With Republicans in control of Congress and the White House, HSAs — a longtime favorite of conservatives — are likely to get a boost.
Critics say the proposed changes could poison one of the nation’s healthiest marketplaces, driving up premiums and drawing in only the sickest patients. Republicans and industry analysts call those concerns overblown.
A new report finds that major insurers like Aetna and UnitedHealth submitted conflicting lists to the state that were off by thousands of doctors.
A new study, though small, finds extensive damage to commonly used medical scopes that could trap dangerous bacteria. That raises concerns about the potential for more outbreaks.
The HMO blew two deadlines to supply information required by the state to monitor Medi-Cal managed care plans. Kaiser says it is “taking steps” to resolve the problem.
States could continue to cover people under the ACA or create new approaches, according to a bill introduced Monday. Many Democrats fear such state options won’t draw enough federal funding and will fragment coverage nationwide.
State lawmaker says he was worried the Trump Administration would use information on those who purchased plans to try and deport them.
An Obama administration veteran will take the helm of Cal INDEX as it combines with the Inland Empire Health Information Exchange, creating a database covering nearly 17 million patients.
The incoming HHS secretary wants to boldly reform the malpractice system, saying hundreds of billions are wasted on “lawsuit abuse” and defensive medicine. Industry experts say premiums and claims are down and “it’s a wonderful time for doctors.”
Lawyers who deposed top company officials in a civil case say they declined to answer questions about their failure to warn American hospitals of infection risks. Industry giant Olympus also is the subject of a criminal probe.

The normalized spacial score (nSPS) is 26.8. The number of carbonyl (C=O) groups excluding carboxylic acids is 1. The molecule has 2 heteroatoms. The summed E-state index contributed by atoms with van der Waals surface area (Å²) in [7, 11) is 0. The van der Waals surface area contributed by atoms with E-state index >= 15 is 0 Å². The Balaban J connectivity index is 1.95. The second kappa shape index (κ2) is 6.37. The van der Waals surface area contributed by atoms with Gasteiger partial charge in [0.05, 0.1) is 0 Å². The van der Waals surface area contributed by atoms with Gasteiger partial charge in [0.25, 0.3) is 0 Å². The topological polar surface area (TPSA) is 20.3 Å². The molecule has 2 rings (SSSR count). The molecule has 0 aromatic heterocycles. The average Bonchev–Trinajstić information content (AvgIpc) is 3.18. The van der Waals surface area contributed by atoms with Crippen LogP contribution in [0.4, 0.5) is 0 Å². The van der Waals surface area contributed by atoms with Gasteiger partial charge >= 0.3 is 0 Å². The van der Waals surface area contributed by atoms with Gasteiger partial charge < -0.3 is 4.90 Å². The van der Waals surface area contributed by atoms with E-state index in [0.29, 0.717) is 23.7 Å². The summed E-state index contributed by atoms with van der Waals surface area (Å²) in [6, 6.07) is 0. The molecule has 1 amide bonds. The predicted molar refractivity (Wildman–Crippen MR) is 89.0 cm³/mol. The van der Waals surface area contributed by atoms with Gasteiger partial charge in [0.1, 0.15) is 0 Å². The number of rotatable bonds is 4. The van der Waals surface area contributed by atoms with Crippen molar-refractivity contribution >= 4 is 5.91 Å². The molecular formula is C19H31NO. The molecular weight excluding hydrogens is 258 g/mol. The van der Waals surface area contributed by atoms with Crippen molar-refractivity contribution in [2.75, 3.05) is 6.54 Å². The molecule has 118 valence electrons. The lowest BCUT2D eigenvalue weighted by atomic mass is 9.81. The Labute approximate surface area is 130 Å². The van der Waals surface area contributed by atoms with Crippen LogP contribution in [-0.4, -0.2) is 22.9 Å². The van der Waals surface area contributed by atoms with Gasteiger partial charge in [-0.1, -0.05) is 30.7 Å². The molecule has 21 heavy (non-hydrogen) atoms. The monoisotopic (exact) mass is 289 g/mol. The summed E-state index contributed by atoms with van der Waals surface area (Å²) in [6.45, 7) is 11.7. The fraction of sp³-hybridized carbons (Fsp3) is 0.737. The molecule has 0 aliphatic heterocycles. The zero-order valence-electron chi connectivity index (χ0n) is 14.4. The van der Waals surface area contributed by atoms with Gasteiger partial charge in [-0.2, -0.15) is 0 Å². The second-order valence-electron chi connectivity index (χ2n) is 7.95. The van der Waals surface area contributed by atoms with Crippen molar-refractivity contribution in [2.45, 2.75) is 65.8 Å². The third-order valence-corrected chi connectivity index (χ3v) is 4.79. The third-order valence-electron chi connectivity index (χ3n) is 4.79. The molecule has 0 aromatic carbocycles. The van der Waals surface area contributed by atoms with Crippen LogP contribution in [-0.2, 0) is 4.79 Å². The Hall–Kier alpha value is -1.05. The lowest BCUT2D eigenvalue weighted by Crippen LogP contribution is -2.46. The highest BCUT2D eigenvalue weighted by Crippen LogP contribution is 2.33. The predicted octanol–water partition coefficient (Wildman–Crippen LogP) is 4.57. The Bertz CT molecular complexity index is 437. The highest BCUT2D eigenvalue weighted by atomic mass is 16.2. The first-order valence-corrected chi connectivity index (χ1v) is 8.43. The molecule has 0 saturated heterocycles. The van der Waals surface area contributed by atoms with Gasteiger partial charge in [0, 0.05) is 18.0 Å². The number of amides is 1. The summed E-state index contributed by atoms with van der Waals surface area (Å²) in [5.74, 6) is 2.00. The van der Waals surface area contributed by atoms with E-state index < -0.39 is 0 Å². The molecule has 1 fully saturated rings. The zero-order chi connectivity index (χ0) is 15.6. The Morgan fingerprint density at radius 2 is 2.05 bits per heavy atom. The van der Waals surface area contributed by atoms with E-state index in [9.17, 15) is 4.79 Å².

Small manufacturers are betting that disposable medical scopes will slash the risk of infection during procedures. Some doctors are skeptical of the cheaper models.
The federal agency took 14 months to warn the public about the potential for infections. Officials say they acted as fast as they could.
The effect of “repeal and replace” could have greatest consequences for hospitals. They accepted lower federal funding under the law because their uncompensated care was expected to fall as more people became insured.
The company’s CEO also dismisses Trump’s notion of selling insurance plans across state lines, calling it ‘perplexing.’
Uninsured Californians could more than double to 7.5 million if Affordable Care Act is repealed.
California tiene mucho que perder si el presidente electo Donald Trump y el Congreso liderado por republicanos cumplen con su promesa de campaña de revocar el Obamacare.
The agency found several prominent facilities had not followed rules on reporting incidents in which patients were harmed.
Other insurers complain that Blue Cross Blue Shield plans have bloated overhead costs and reap too much from the Obamacare risk-adjustment fund, paid for by insurers. The companies deny it.
The nation’s largest insurer and the state’s university health system intend to offer a health plan option to self-funded employers in California and pursue research drawing upon a huge reservoir of patient data.
Such medications account for more than a quarter of the state agency’s $2.1 billion in pharmacy costs.